Stern, from the Southwest Research Institute (SwRI), is perhaps best known as the Principal Investigator of the New Horizons mission that sent back the first close-up pictures of Pluto and the Kuiper Belt object Ultima Thule.  He also is a former NASA Associate Administrator (AA) for the Science Mission Directorate (SMD).  His panel reported to the current AA for SMD, Thomas Zurbuchen.

The stars seem particularly well aligned right now for this reassessment. Though they view the issue through different lenses, scientists agree with the commercial sector that the current principles are outdated.  The SSB released its own report last summer, conducted at NASA’s request, that also said a new approach is needed.  Having a highly respected American scientist and former SSB chair at the helm of COSPAR should ease the path of getting the issue onto the international table.

But tension between commercial interests and scientists, primarily in the United States, are at the heart of this particular planetary protection (PP) review.  Companies want to explore and extract and utilize resources on the Moon, Mars and asteroids without being hampered by unnecessary regulations.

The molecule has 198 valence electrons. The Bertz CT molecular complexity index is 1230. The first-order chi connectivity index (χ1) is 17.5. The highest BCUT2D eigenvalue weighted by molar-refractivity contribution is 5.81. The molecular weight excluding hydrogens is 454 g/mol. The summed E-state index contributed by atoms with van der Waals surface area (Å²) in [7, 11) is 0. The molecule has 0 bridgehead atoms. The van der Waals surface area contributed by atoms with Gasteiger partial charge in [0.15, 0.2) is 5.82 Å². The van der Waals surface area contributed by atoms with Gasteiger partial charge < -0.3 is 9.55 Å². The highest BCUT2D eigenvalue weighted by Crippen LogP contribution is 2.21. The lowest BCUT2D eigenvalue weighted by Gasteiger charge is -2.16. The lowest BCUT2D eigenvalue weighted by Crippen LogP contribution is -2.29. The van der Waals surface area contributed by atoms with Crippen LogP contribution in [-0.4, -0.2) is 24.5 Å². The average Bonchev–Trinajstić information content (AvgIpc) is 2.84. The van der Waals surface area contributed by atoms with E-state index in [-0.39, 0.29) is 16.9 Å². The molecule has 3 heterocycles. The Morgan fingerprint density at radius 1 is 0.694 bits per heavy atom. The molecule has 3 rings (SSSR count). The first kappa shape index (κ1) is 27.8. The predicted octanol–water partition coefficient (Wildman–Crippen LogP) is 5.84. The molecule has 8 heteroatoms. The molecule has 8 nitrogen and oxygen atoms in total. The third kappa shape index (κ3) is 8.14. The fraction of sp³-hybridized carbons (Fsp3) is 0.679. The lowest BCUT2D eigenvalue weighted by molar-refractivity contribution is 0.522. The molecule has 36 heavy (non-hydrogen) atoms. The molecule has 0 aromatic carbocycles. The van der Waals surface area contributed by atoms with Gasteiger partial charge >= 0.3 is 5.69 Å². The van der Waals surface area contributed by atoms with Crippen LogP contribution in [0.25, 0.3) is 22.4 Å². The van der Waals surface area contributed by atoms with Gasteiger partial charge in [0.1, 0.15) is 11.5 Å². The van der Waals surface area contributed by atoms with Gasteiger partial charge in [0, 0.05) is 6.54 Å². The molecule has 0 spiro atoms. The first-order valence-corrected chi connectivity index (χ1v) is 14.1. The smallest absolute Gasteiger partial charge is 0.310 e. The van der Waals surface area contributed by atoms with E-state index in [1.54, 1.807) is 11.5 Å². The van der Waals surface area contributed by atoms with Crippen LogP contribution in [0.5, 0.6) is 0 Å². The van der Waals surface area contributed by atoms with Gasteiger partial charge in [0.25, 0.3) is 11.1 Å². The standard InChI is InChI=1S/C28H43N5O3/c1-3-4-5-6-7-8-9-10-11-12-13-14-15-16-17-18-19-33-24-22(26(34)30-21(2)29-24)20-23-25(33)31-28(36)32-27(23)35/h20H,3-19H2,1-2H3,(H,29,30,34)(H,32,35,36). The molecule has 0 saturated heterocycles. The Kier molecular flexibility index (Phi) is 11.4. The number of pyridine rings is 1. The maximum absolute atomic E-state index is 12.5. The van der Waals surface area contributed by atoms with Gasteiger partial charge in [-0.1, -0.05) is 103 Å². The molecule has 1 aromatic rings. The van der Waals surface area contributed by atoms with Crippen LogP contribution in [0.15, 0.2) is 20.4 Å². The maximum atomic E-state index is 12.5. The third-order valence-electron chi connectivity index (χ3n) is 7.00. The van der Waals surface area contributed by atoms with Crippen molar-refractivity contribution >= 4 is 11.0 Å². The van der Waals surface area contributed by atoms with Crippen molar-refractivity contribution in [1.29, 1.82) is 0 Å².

NASA is not a regulatory agency and has no authority over non-NASA missions, but anyone launching on a U.S. rocket needs approval from the FAA, which may ask NASA for advice, and the companies may need NASA tracking stations or other NASA equipment or services to execute their missions. In fact, one of the panel’s top recommendations is to clarify NASA’s policy for exercising planetary protection authority over primarily non-NASA missions that may have some level of NASA involvement.

Four of Stern’s Planetary Protection Independent Review Board’s (PPIRB’s) 11 members were from industry: Blue Origin, Lockheed Martin, SpaceX and the Commercial Spaceflight Federation.  The report’s first two findings reflect that they found common ground, which is also evident through the rest of the report.

Major Finding: With the advent of private sector robotic and human planetary missions, as well as new ultra-low cost (e.g., CubeSat-class) planetary missions, the context in which PP is conducted is profoundly and rapidly changing.
Major Finding: For planetary missions involving locations of high astrobiological potential, it is essential that forward and backward contamination consideration be integral to mission implementation. This applies to both government and private sector missions.

Later the report urges the government to encourage private sector initiatives and ensure whatever planetary protection requirements are levied to ensure compliance with the Outer Space Treaty are “transparent, timely, predictable…minimizing costs and burdens on private sector activities where possible.”